MY THANKS are due to Dr. Maitland Park, Editor of The Cape Times, and Adv. B. K. Long, M.L.A., Editor of The State, for their kind permission to republish such of these tales as have appeared in their papers.
For the leading idea in "The Sun" and "The Stars and the Stars' Road," I gladly acknowledge my indebtedness to that monument of patient labour and research, "Specimens of Bushman Folk-lore," by the late Dr. Bleek and Miss Lucy Lloyd.
Further, I lay no claim to originality for any of the stories in this collection--at best a very small proportion of a vast store from which the story-teller of the future may draw, embodying the superstitions, the crude conceptions, the childish ideas of a primitive and rapidly disappearing people. They are known in some form or other wherever the negro has set foot, and are the common property of every country child in South Africa.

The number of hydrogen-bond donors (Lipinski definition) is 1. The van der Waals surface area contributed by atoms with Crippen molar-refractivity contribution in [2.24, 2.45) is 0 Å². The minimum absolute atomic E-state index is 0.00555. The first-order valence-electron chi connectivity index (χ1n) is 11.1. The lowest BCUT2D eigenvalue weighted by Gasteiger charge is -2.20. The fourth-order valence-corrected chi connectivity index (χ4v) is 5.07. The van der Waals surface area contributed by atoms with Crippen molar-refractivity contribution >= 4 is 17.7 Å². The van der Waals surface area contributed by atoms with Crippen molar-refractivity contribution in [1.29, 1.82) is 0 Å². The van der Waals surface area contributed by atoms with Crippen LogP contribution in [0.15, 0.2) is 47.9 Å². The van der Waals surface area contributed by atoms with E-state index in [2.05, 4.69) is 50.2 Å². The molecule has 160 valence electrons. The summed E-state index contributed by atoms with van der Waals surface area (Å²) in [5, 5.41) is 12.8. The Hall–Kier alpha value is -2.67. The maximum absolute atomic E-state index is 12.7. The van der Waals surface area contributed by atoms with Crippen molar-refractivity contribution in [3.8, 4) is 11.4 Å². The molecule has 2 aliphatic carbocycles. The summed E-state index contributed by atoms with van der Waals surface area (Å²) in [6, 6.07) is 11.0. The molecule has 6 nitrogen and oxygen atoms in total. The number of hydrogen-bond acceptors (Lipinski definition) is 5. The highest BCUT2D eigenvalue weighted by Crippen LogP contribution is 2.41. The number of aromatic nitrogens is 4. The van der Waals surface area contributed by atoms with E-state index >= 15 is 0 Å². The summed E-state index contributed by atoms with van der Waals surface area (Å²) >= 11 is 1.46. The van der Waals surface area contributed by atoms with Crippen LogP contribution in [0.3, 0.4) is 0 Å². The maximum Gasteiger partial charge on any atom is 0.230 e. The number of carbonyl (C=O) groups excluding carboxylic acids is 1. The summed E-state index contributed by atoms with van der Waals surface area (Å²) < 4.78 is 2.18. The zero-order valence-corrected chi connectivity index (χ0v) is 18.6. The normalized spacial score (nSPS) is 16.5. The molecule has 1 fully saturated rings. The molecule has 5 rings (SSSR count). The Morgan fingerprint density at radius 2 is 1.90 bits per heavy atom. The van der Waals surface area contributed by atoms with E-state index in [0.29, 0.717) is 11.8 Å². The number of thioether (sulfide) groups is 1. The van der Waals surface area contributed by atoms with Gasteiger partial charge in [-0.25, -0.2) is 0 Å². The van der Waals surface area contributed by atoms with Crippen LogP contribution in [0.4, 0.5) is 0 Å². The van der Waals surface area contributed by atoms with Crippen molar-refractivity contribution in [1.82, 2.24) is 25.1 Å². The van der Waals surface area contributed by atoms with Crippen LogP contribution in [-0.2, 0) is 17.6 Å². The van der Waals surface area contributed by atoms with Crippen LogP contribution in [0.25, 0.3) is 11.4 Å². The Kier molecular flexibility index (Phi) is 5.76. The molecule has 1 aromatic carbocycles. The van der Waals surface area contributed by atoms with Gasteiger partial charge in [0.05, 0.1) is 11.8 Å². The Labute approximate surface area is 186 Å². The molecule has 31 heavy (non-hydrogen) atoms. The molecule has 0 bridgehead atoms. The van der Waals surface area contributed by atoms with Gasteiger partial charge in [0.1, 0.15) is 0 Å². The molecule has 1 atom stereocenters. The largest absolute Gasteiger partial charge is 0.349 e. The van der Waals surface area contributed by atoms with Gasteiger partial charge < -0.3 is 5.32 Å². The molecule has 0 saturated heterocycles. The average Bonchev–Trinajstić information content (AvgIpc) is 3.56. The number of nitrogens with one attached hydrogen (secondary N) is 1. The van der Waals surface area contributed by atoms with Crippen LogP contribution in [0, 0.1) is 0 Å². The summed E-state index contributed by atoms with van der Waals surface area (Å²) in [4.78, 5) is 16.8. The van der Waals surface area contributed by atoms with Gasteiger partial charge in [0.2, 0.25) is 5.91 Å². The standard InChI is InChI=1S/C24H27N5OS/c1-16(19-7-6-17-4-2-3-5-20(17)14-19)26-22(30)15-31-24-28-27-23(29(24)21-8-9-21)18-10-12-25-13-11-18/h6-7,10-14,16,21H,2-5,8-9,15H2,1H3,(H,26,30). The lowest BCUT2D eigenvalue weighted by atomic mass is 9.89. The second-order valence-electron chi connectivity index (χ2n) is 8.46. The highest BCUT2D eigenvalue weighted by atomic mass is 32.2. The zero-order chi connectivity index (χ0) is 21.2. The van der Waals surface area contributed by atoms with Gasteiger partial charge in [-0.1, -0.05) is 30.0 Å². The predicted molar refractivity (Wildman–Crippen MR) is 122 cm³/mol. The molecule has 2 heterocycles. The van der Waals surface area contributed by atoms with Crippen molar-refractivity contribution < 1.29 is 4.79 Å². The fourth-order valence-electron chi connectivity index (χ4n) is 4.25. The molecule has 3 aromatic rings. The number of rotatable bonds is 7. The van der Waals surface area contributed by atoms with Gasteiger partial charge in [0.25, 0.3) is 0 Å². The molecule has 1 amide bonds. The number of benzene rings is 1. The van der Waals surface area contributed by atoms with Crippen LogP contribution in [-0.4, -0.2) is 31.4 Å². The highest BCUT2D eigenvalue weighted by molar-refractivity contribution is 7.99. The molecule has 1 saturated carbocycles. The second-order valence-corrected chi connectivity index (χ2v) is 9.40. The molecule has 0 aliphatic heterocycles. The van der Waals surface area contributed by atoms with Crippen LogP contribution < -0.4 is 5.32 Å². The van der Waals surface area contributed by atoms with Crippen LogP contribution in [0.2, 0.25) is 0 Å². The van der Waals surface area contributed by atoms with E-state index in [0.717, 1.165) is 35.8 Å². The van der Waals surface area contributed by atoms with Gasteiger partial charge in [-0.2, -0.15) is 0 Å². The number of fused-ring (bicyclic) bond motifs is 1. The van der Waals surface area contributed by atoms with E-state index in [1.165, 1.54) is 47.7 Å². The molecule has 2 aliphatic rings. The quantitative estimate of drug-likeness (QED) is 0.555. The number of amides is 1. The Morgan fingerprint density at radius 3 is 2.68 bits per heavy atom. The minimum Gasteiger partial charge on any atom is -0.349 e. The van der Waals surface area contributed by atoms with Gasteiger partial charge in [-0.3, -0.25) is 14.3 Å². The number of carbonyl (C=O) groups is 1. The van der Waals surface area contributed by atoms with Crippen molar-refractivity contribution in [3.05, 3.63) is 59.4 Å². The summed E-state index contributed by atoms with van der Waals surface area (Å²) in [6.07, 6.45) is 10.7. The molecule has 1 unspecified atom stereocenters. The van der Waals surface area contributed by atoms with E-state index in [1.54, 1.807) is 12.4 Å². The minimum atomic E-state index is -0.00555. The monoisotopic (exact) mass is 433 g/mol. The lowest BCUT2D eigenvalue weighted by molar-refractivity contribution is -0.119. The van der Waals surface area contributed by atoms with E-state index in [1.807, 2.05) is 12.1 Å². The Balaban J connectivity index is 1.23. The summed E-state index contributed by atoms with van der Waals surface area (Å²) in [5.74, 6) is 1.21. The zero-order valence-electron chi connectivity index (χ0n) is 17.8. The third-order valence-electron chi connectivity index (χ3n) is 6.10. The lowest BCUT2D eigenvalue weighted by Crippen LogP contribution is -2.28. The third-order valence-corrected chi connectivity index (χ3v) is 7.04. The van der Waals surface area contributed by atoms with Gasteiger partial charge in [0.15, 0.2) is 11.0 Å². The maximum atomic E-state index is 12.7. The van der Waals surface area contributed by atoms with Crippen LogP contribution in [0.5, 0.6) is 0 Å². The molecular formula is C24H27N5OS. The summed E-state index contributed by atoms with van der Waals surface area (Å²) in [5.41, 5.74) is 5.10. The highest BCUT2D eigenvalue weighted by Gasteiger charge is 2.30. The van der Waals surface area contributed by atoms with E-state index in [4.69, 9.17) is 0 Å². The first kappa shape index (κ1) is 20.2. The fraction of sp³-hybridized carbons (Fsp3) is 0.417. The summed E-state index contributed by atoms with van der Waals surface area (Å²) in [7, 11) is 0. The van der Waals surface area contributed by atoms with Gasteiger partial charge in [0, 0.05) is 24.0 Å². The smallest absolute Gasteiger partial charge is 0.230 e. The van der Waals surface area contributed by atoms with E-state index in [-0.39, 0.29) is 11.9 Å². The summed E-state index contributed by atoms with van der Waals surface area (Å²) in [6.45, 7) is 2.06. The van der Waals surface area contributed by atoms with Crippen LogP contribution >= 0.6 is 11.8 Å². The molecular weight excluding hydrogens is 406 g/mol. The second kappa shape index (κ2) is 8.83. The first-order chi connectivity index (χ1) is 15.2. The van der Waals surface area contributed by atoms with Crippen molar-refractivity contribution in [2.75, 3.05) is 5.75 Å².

I greatly regret that they appear here in what is, to them, a foreign tongue. No one who has not heard them in the Taal--that quaint, expressive language of the people--can have any idea of what they lose through translation, but, having been written in the first instance for English publications, the original medium was out of the question.
Clear cold evenings, with a pleasant tang of frost in the air, figure here and there in these pages, but as I write other scenes, too, flit across the lighted screen of Memory--noontides of tropic heat with all the world sunk in a languorous slumber, glowing sunsets, throbbing summer nights when the stars seemed to tremble almost within one's reach, moonlit spaces filled with soft mystery and the thousand seductive voices of the pulsing southern night. And always, part and parcel of the passing panorama, the quaint figure of the old Native with his little masters....
It is nearly three years now since "Old Friend Death" took him gently by the hand and led him away to that far, far country of which he had such vague ideas, so he tells no more stories by the firelight in the gloaming; and his little masters--children no longer--are claimed by graver tasks and wider interests. But in the hope that others, both little ones and children of a larger growth, may find the same pleasure in these tales of a childlike race, they are sent out to find their own level and take their chance in the workaday world.
Cape Town, January, 1914.